A buffered cable such as the Wiggler requires an external Vcc voltage supply. The 14-pin header conveniently supplies this voltage on pin 14. The typical unbuffered cable, however, does not require an external voltage in order to function. Formally, the pin 14 is called VREF and used to indicate a JTAG signal levels: 5V, 3.3V or 2.5V. On the most devices this pin is tied to the device's Vcc and may be used to power a buffer IC chip (and to generate an appropriate levels as result). Note that the 12-pin JTAG header arrangement does not provide Vcc.
Usually found in IBM 4XX powerpc platform, this layout is also known as JTAG RISCWATCH
Found in Comtrend routers:
Not fully verified, Vcc at the bottom left are by add smd 0ohm.
Common in Thomson routers, but not elsewhere. Specifically these are JST-SH-8, 1.0mm pitch. If you want a tidy connection rather than soldering wires directly to the board, Sparkfun stocks single cable/socket pairs (for their Arduino Mega Pro Mini), and bags of 10 cable assemblies and sockets are cheap on eBay. They still need to be hand-soldered as they don't take too kindly to hot air tools.
We can detect the pinout using a microcontroller like Arduino with specific software for this purpose. There are several implementations, probably JTAGenum is the best one.
JTAGenum is opensource and runs over an Arduino board. It can find the JTAG pinout among a large amount of pins. The drawback is the 5V signal voltage level on most Arduino boards, whereas most routers use a 3.3V signal voltage levels. Therefore a level shift converter is required to wire the original Arduino with the test points at the router. Otherwise, there are some Arduino-compatible boards (like WeMos D1 for instance) built upon the famous ESP8266 which runs itself and the whole board at 3.3V, so you are ready to go on scanning JTAG headers of common consumer networking equipment.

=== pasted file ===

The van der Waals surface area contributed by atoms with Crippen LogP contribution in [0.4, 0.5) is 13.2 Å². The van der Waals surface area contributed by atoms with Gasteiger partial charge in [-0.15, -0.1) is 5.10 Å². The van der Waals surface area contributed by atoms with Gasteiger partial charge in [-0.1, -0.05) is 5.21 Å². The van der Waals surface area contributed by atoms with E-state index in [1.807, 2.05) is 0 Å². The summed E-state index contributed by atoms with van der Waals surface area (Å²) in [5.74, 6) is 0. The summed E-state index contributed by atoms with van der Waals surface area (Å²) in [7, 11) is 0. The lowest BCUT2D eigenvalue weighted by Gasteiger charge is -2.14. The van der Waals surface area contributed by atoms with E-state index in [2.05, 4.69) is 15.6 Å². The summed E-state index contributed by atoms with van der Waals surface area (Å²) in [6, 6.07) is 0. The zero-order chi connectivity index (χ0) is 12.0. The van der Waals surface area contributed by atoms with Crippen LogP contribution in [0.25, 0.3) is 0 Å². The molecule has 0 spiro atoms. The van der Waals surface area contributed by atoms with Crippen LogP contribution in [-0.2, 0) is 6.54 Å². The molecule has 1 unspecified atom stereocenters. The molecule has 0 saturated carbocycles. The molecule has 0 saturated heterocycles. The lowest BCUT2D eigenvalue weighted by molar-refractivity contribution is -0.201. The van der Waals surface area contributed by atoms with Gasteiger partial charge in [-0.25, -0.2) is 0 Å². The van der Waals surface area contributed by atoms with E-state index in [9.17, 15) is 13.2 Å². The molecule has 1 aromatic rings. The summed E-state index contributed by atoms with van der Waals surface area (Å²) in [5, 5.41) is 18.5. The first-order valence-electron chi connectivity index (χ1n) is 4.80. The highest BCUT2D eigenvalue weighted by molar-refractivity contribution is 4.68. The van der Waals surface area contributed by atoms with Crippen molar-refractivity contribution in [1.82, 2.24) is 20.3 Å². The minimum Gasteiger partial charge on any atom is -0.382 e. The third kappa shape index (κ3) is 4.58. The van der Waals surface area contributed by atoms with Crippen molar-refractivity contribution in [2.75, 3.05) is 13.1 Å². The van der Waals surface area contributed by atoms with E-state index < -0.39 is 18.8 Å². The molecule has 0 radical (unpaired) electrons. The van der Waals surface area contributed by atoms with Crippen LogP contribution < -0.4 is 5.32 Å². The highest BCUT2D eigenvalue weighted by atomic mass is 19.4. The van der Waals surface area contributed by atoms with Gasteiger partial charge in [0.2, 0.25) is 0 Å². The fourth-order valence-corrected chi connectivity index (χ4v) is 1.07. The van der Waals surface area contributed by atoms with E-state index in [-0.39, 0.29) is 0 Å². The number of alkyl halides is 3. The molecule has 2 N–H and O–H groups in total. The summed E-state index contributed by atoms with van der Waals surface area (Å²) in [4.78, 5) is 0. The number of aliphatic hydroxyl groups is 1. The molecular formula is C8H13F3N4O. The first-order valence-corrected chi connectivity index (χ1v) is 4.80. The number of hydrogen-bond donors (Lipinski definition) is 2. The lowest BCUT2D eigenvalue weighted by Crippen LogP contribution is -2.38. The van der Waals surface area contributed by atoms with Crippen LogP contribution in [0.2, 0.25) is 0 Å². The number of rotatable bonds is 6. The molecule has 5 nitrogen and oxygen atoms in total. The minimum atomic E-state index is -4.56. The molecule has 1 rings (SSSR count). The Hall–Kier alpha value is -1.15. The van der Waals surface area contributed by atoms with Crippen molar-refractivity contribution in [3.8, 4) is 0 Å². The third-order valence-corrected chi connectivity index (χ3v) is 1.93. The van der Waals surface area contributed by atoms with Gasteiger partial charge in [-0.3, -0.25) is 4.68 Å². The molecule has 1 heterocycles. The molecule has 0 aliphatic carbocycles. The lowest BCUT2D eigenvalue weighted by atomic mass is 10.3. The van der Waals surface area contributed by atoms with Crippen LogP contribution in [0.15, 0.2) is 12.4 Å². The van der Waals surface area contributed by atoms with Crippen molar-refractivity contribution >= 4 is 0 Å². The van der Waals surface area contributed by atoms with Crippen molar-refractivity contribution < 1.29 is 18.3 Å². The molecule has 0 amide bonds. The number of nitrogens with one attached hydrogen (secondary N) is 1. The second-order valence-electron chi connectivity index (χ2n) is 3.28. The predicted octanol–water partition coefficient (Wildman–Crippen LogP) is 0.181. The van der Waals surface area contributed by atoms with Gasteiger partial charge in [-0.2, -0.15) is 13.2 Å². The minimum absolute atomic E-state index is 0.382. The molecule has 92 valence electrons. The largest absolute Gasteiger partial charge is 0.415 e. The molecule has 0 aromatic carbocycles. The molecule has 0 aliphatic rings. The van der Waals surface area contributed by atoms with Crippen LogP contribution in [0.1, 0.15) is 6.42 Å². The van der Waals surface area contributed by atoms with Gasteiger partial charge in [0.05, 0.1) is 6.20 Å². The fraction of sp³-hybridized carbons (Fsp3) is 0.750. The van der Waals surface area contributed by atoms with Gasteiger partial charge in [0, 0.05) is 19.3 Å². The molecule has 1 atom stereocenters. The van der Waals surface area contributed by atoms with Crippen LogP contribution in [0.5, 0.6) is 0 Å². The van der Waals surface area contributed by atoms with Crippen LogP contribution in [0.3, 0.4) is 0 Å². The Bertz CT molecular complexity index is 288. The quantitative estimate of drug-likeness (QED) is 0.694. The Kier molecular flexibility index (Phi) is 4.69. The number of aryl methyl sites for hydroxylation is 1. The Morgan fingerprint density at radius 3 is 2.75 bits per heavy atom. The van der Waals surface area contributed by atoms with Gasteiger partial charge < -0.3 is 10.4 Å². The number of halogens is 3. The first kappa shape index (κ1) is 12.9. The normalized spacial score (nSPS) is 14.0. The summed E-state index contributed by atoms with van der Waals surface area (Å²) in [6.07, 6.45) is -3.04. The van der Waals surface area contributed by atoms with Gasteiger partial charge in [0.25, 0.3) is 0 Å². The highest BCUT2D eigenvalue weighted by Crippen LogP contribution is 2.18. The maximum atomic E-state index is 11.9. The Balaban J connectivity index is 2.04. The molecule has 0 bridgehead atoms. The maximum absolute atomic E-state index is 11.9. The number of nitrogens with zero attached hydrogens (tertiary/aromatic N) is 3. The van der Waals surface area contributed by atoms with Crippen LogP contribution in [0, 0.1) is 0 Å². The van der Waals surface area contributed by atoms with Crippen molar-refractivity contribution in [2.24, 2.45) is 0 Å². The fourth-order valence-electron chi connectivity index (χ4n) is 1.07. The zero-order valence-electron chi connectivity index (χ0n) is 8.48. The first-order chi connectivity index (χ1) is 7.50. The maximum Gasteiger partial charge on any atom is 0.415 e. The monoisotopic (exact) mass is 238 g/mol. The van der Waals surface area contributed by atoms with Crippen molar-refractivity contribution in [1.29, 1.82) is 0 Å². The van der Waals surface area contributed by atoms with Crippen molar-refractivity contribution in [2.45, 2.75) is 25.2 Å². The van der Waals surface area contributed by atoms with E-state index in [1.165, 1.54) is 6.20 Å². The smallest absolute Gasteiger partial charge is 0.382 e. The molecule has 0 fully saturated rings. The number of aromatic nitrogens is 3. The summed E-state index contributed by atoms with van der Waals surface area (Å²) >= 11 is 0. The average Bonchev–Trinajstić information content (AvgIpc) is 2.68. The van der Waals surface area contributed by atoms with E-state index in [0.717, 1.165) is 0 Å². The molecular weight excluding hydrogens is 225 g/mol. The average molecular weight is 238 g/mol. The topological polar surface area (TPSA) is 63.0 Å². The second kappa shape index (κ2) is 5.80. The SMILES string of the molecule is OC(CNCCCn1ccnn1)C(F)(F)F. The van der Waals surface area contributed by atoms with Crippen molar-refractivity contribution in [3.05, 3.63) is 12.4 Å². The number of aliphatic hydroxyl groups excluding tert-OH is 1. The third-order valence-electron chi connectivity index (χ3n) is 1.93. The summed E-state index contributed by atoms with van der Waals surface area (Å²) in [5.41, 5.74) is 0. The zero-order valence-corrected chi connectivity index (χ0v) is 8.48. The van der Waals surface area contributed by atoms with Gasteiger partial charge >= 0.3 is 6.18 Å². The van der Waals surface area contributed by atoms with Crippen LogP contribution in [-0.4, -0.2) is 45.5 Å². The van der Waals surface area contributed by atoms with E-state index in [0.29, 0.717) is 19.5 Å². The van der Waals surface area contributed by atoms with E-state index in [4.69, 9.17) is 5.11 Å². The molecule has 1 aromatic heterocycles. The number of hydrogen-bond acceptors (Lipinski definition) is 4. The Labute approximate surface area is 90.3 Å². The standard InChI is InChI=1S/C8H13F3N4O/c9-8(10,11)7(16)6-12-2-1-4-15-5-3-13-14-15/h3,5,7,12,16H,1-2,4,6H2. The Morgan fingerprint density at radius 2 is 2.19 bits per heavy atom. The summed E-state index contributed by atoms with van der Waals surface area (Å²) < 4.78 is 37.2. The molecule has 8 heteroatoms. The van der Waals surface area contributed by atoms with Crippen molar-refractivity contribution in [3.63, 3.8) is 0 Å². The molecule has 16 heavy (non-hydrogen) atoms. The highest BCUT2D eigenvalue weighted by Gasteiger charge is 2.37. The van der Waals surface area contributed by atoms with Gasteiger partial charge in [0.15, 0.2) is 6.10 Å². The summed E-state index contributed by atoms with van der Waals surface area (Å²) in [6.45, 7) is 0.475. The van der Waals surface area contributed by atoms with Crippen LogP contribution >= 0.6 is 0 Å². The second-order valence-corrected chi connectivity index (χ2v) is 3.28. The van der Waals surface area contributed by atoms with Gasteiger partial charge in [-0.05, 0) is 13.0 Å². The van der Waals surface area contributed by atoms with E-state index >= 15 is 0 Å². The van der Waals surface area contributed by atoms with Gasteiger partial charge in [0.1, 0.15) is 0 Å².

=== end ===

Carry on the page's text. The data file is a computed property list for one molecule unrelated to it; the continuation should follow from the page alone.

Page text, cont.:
The most famous software for JTAG is probably the Linksys De-Brick Utility by Hairydairymaid (aka Lightbulb). As of 12 September 2006 the most recent version is v4.8. Virtually everyone who uses this software opts for an unbuffered cable, and the software itself, by default, expects this type of cable to be used.
The utility CAN operate on most any MIPS based cpu supporting EJTAG by using PrAcc routines (non-dma mode) - use the /nodma switch. It is not limited to WRT54G/GS units.
Another popular JTAG utility is Openwince JTAG. But is no longer developed. In late 2007, development of the openwince JTAG tools has been resumed in a new project named UrJTAG, with improvements like support for USB cables.
jtag> print No. Manufacturer Part Stepping Instruction Register --------------------------------------------------------------------------------------------- 0 Lexra LX5280 1 BYPASS BR Active bus: *0: EJTAG compatible bus driver via PrAcc (JTAG part No. 0) start: 0x00000000, length: 0x20000000, data width: 8 bit start: 0x20000000, length: 0x20000000, data width: 16 bit start: 0x40000000, length: 0x20000000, data width: 32 bit
OpenOCD is more complex than Hairydairymaid or UrJTAG since it is mainly used for debugging. But it can be also used for debricking.